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Benjamin Spillman

Investor urged to help with mob museum

18 February 2008

LAS VEGAS, Nevada -- The Hollywood-based owners of the Lady Luck casino could take an even bigger stake in downtown Las Vegas.

Leaders of CIM Group, the development company that last year bought into the shuttered Lady Luck, are in talks with the city of Las Vegas to put money toward a proposed mob museum on Stewart Avenue at Third Street.

City officials want CIM to put money up front to help create the $39 million museum in a historic post office and are considering ways to repay the company later, possibly through future tax rebates.

The idea is to coordinate the opening of the mob museum with the revival of Lady Luck, although it may take until 2009 or later.

"We're trying to figure out how to get all those projects in sync," said Betsy Fretwell, deputy city manager in charge of converting the post office into a museum. "What we are trying to do is put together an entire package that works financially."

John Given, an official with CIM Group, did not respond to a request to comment about the project.

Fretwell said the two sides haven't yet worked out an agreement, but one possible arrangement would have the developer get back a portion of the taxes a new or improved project generates, a structure known as tax increment financing, or TIF.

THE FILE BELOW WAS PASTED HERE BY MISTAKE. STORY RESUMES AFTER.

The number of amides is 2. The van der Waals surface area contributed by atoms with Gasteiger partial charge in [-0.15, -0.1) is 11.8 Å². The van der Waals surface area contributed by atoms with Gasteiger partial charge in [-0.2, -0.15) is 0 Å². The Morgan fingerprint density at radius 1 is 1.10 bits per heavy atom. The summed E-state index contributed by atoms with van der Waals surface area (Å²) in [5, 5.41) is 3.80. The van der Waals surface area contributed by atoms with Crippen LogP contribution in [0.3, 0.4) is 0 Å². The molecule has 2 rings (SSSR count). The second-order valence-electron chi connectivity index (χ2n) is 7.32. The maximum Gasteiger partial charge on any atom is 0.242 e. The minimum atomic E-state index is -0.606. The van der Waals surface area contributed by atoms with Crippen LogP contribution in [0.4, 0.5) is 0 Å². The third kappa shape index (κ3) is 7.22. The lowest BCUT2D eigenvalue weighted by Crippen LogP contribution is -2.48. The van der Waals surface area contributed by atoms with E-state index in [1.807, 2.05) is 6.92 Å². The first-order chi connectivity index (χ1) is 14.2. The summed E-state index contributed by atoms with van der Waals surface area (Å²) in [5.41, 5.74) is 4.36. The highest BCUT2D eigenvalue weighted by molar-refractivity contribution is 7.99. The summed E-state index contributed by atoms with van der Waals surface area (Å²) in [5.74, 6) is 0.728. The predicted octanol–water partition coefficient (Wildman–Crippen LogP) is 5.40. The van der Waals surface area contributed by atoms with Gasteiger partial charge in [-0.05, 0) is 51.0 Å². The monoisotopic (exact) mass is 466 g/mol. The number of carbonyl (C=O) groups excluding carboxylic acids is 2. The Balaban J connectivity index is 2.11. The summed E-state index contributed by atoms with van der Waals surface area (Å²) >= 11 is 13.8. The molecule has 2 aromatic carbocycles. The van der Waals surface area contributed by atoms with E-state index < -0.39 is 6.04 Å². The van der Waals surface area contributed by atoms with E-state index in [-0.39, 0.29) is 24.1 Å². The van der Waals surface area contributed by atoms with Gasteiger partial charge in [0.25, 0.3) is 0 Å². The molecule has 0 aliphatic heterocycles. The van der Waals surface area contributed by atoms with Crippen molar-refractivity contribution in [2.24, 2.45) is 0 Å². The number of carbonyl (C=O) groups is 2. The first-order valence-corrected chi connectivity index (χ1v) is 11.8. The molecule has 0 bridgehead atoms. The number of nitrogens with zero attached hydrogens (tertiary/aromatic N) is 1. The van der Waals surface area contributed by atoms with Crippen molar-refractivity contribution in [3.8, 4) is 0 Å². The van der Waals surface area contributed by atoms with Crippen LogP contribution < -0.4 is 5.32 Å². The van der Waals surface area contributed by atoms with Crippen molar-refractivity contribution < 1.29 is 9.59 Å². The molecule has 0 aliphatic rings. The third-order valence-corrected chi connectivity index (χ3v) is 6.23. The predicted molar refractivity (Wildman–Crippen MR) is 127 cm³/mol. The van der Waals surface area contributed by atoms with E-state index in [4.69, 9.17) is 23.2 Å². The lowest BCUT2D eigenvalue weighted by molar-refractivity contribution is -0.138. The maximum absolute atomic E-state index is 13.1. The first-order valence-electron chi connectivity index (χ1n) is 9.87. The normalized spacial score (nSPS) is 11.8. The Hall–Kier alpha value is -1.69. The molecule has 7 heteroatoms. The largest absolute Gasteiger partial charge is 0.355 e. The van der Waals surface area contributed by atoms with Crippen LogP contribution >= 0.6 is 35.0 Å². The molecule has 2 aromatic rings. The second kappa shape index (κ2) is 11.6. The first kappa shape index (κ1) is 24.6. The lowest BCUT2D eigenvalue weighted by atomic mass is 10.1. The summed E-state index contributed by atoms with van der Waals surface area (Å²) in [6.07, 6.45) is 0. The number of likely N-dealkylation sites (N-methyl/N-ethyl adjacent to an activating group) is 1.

Typically, the city will rebate 41 percent to 50 percent of the new tax money on a project eligible for a TIF deal, she said.

"It is an incentive to help make the development affordable in an area where development is difficult," she said.

It could be "several months" before they strike an agreement, she said.

The city has identified public money to cover about $15 million of the proposed $39 million needed to complete the project, which is already under way. There has yet to be any private money dedicated to the project, Fretwell said.

Potential rebates for investing in the mob museum aren't the only incentives for reviving the Lady Luck. CIM Group also has an exclusive negotiating agreement with the city for about five acres of land next to the proposed museum that is now a public park.

If CIM makes good on its promise to reopen the hotel-casino, it gets an opportunity to buy the park from the city before it goes on the open market.

That means there's no chance competing buyers could bid up the price of the land, as happened with the nearby Gold Spike casino that sold for $15 million in July and then $21 million earlier this month to a new buyer.

Paul Murad, president of Metroplex Group, a Las Vegas commercial real estate development and brokerage firm, said it makes sense the city would want CIM to put some money up front to speed work on the museum.

"The city is giving them a special consideration for the land," Murad said. "It is only the responsible thing that they give something back to the city."